I don’t agree with people who say that Finland is an uncreative country run by dull engineers. Creativity is more than just painting flowers. For instance, Nokia fostered incredibly creative innovations and we’ve invented plenty of groundbreaking things in Finland, ranging from medicine to technology, shipbuilding and illustration. We even invented the text message. Often, when we talk about design, we talk about chairs or dinnerware. At its core, Finnish design is all about problem-solving – how to make the perfect joint for a chair for example. We are experts in beautiful mass production. We sell design in supermarkets here and I think it’s an amazing thing. We don’t live in a perfect design utopia, though. I would love to romanticise it and say that everyone can own design here, but that’s not the case right now. I wish that Finnish design would go back to its roots and become available to everyone again. I love the idea that good design – for example, Iittala mugs – is sold in supermarkets around the country and that anyone can buy a piece of it. Finnish design is meant to enhance the everyday lives of each and every one of us.
 
 

Above detail of Panam, 70 × 200, From the “Flags“ series

About Finding Peace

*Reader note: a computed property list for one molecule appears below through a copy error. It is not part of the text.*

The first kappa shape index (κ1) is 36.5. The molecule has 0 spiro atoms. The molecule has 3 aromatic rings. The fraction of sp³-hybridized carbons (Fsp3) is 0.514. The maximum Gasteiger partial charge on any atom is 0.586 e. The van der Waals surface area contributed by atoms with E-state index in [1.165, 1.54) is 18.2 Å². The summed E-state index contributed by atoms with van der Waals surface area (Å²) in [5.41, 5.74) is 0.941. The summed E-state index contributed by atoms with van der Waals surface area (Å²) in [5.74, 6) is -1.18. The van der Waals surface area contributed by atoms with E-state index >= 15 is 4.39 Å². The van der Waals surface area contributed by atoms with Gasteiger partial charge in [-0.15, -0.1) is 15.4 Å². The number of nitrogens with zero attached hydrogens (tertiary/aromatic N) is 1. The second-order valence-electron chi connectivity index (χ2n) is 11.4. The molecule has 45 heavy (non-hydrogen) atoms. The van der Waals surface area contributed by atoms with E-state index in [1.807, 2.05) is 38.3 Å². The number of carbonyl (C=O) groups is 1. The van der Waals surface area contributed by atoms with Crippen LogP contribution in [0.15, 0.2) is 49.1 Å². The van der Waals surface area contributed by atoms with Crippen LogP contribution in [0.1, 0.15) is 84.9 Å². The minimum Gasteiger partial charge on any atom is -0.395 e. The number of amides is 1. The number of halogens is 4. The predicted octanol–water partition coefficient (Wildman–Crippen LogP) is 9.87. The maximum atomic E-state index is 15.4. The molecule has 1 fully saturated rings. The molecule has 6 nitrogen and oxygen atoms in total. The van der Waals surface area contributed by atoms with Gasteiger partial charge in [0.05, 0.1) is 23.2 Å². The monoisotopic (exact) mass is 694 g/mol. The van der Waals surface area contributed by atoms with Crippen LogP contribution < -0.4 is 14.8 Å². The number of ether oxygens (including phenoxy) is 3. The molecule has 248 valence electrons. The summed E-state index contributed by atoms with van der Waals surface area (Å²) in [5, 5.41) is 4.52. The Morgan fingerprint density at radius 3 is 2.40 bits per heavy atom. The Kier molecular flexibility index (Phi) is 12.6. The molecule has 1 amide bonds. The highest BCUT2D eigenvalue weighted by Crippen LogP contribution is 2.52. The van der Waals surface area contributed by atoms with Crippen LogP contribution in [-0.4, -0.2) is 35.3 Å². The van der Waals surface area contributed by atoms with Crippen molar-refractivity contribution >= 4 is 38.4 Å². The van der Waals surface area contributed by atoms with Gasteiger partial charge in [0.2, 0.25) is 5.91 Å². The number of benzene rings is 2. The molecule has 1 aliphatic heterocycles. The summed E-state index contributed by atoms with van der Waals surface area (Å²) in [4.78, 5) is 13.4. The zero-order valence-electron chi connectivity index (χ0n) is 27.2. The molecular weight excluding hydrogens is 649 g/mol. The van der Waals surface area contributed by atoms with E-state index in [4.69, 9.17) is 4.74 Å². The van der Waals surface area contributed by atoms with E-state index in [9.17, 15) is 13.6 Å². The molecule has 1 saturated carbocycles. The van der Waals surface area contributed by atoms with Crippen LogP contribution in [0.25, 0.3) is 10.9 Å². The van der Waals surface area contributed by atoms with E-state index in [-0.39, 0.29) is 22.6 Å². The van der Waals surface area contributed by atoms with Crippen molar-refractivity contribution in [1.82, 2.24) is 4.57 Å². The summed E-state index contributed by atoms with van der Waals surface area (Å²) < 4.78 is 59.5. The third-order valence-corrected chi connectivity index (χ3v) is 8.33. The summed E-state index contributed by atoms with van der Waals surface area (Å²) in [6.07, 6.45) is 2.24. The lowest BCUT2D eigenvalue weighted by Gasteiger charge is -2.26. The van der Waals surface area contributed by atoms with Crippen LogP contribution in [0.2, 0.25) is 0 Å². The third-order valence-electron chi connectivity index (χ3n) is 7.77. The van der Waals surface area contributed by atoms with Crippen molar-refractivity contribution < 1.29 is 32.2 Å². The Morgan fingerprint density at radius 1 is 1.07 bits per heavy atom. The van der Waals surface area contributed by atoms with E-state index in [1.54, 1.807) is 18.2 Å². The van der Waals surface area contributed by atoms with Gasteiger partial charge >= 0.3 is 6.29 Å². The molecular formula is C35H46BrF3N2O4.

I’m a hermit at heart. I can spend days on end by myself in my studio, not talking to anyone. I get confused and am unable to focus if there’s too much going on around me. In my previous life, I used to work like a madwoman and then pause everything for a month to go travelling on the other side of the world. I used to spend my winters on the road, and now that I can’t do that I have to look within to find what I used to find from my travels. I’ve spent a lot of time in Central America, everywhere from Guatemala to Panama. I don’t know what exactly drew me there originally. I suppose I was trying to find out who I really am. Back then, I didn’t feel at home anywhere, but I found peace from Costa Rica. I have a short temper and am quite impatient, so it was a surprise when I connected with Costa Rica’s slow pace. My days were simple and beautiful: I surfed, had breakfast, then surfed again. I fell in love with the balance. I also fell in love with surfing. I was 29 when I first tried it – I thought I could never learn it, but then all of a sudden I did. When you get wiped out and a wave washes over you, you get squashed by the weight of the water. You end up underwater, like in a washing machine, not knowing which way is up. When it happened to me for the first time, I was hit by a deep sense of panic – but the more often it happened, the better I learned to relax and just wait for the waves to pass.